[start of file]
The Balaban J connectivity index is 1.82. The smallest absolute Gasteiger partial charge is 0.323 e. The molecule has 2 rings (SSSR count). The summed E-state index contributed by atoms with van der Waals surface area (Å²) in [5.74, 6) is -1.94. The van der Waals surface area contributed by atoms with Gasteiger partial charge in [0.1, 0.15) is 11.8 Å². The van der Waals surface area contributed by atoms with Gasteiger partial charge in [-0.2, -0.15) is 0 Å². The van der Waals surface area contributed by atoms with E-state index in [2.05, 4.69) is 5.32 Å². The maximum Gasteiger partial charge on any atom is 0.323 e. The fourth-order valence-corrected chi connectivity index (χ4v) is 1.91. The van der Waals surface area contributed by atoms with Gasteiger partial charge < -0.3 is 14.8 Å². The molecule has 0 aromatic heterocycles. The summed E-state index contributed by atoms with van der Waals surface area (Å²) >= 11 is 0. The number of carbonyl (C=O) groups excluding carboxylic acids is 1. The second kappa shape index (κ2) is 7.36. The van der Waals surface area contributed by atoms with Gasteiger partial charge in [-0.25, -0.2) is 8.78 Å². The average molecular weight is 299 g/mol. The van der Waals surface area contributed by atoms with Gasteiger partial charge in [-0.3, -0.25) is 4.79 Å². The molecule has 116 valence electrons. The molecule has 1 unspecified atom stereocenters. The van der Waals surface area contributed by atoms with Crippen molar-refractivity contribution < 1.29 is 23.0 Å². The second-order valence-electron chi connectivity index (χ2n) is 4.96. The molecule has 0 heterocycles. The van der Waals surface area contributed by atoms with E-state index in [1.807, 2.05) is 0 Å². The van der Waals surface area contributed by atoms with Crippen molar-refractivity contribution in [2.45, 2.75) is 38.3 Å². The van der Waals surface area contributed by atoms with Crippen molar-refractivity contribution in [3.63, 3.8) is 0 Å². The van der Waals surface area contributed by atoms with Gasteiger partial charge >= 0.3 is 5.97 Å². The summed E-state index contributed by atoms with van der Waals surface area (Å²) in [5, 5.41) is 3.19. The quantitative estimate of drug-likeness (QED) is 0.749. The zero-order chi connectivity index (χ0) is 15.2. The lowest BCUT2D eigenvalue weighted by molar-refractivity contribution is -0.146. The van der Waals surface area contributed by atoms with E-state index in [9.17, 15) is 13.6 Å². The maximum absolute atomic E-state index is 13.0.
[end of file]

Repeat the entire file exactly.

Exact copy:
The Balaban J connectivity index is 1.82. The smallest absolute Gasteiger partial charge is 0.323 e. The molecule has 2 rings (SSSR count). The summed E-state index contributed by atoms with van der Waals surface area (Å²) in [5.74, 6) is -1.94. The van der Waals surface area contributed by atoms with Gasteiger partial charge in [0.1, 0.15) is 11.8 Å². The van der Waals surface area contributed by atoms with Gasteiger partial charge in [-0.2, -0.15) is 0 Å². The van der Waals surface area contributed by atoms with E-state index in [2.05, 4.69) is 5.32 Å². The maximum Gasteiger partial charge on any atom is 0.323 e. The fourth-order valence-corrected chi connectivity index (χ4v) is 1.91. The van der Waals surface area contributed by atoms with Gasteiger partial charge < -0.3 is 14.8 Å². The molecule has 0 aromatic heterocycles. The summed E-state index contributed by atoms with van der Waals surface area (Å²) >= 11 is 0. The number of carbonyl (C=O) groups excluding carboxylic acids is 1. The second kappa shape index (κ2) is 7.36. The van der Waals surface area contributed by atoms with Gasteiger partial charge in [-0.25, -0.2) is 8.78 Å². The average molecular weight is 299 g/mol. The van der Waals surface area contributed by atoms with Gasteiger partial charge in [-0.3, -0.25) is 4.79 Å². The molecule has 116 valence electrons. The molecule has 1 unspecified atom stereocenters. The van der Waals surface area contributed by atoms with Crippen molar-refractivity contribution < 1.29 is 23.0 Å². The second-order valence-electron chi connectivity index (χ2n) is 4.96. The molecule has 0 heterocycles. The van der Waals surface area contributed by atoms with E-state index in [1.807, 2.05) is 0 Å². The van der Waals surface area contributed by atoms with Crippen molar-refractivity contribution in [2.45, 2.75) is 38.3 Å². The van der Waals surface area contributed by atoms with Crippen molar-refractivity contribution in [3.63, 3.8) is 0 Å². The van der Waals surface area contributed by atoms with Gasteiger partial charge >= 0.3 is 5.97 Å². The summed E-state index contributed by atoms with van der Waals surface area (Å²) in [5, 5.41) is 3.19. The quantitative estimate of drug-likeness (QED) is 0.749. The zero-order chi connectivity index (χ0) is 15.2. The lowest BCUT2D eigenvalue weighted by molar-refractivity contribution is -0.146. The van der Waals surface area contributed by atoms with E-state index in [9.17, 15) is 13.6 Å². The maximum absolute atomic E-state index is 13.0.